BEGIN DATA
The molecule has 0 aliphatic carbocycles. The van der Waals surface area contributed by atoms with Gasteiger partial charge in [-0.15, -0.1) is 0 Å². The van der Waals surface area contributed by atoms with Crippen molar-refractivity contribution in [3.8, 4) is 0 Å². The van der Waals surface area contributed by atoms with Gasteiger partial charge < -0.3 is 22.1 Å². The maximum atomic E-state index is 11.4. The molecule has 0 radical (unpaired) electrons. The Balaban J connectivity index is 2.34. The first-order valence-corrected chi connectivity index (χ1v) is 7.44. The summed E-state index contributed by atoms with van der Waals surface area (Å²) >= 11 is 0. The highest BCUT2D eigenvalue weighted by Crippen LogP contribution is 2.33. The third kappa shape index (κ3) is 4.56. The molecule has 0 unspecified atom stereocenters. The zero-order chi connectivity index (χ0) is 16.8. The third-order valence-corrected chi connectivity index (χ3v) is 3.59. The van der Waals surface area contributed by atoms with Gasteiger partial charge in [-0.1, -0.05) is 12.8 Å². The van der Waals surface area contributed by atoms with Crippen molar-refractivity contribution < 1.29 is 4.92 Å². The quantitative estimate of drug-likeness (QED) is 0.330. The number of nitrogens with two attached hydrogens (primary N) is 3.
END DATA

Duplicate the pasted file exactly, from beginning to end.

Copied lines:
The molecule has 0 aliphatic carbocycles. The van der Waals surface area contributed by atoms with Gasteiger partial charge in [-0.15, -0.1) is 0 Å². The van der Waals surface area contributed by atoms with Crippen molar-refractivity contribution in [3.8, 4) is 0 Å². The van der Waals surface area contributed by atoms with Gasteiger partial charge < -0.3 is 22.1 Å². The maximum atomic E-state index is 11.4. The molecule has 0 radical (unpaired) electrons. The Balaban J connectivity index is 2.34. The first-order valence-corrected chi connectivity index (χ1v) is 7.44. The summed E-state index contributed by atoms with van der Waals surface area (Å²) >= 11 is 0. The highest BCUT2D eigenvalue weighted by Crippen LogP contribution is 2.33. The third kappa shape index (κ3) is 4.56. The molecule has 0 unspecified atom stereocenters. The zero-order chi connectivity index (χ0) is 16.8. The third-order valence-corrected chi connectivity index (χ3v) is 3.59. The van der Waals surface area contributed by atoms with Gasteiger partial charge in [-0.1, -0.05) is 12.8 Å². The van der Waals surface area contributed by atoms with Crippen molar-refractivity contribution < 1.29 is 4.92 Å². The quantitative estimate of drug-likeness (QED) is 0.330. The number of nitrogens with two attached hydrogens (primary N) is 3.